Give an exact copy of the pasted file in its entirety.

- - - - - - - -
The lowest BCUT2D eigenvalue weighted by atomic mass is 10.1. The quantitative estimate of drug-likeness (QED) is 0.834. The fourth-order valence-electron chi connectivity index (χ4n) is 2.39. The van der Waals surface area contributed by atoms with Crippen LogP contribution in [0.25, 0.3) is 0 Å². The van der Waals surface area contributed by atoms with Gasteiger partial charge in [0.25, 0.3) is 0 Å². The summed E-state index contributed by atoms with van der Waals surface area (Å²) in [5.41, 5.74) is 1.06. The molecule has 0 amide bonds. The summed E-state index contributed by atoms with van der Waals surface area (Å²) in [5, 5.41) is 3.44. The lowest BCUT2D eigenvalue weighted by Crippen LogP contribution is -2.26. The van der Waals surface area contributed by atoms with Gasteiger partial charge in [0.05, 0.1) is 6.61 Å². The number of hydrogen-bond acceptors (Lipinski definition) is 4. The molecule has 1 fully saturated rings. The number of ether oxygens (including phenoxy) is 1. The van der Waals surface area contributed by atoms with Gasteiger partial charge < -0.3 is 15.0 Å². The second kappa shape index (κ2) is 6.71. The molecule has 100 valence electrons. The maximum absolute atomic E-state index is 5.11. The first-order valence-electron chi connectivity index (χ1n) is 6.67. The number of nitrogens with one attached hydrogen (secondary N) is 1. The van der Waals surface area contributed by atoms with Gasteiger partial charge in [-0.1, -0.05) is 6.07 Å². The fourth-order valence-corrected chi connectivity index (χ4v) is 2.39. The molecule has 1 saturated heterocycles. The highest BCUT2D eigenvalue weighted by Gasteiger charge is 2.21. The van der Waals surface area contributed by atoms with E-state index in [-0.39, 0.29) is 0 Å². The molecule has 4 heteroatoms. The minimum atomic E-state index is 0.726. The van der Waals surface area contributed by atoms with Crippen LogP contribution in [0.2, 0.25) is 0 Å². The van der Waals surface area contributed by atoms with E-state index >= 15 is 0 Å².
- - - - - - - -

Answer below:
The lowest BCUT2D eigenvalue weighted by atomic mass is 10.1. The quantitative estimate of drug-likeness (QED) is 0.834. The fourth-order valence-electron chi connectivity index (χ4n) is 2.39. The van der Waals surface area contributed by atoms with Crippen LogP contribution in [0.25, 0.3) is 0 Å². The van der Waals surface area contributed by atoms with Gasteiger partial charge in [0.25, 0.3) is 0 Å². The summed E-state index contributed by atoms with van der Waals surface area (Å²) in [5.41, 5.74) is 1.06. The molecule has 0 amide bonds. The summed E-state index contributed by atoms with van der Waals surface area (Å²) in [5, 5.41) is 3.44. The lowest BCUT2D eigenvalue weighted by Crippen LogP contribution is -2.26. The van der Waals surface area contributed by atoms with Gasteiger partial charge in [0.05, 0.1) is 6.61 Å². The number of hydrogen-bond acceptors (Lipinski definition) is 4. The molecule has 1 fully saturated rings. The number of ether oxygens (including phenoxy) is 1. The van der Waals surface area contributed by atoms with Gasteiger partial charge < -0.3 is 15.0 Å². The second kappa shape index (κ2) is 6.71. The molecule has 100 valence electrons. The maximum absolute atomic E-state index is 5.11. The first-order valence-electron chi connectivity index (χ1n) is 6.67. The number of nitrogens with one attached hydrogen (secondary N) is 1. The van der Waals surface area contributed by atoms with Gasteiger partial charge in [-0.1, -0.05) is 6.07 Å². The fourth-order valence-corrected chi connectivity index (χ4v) is 2.39. The molecule has 1 saturated heterocycles. The highest BCUT2D eigenvalue weighted by Gasteiger charge is 2.21. The van der Waals surface area contributed by atoms with E-state index in [-0.39, 0.29) is 0 Å². The molecule has 4 heteroatoms. The minimum atomic E-state index is 0.726. The van der Waals surface area contributed by atoms with Crippen LogP contribution in [0.2, 0.25) is 0 Å². The van der Waals surface area contributed by atoms with E-state index >= 15 is 0 Å².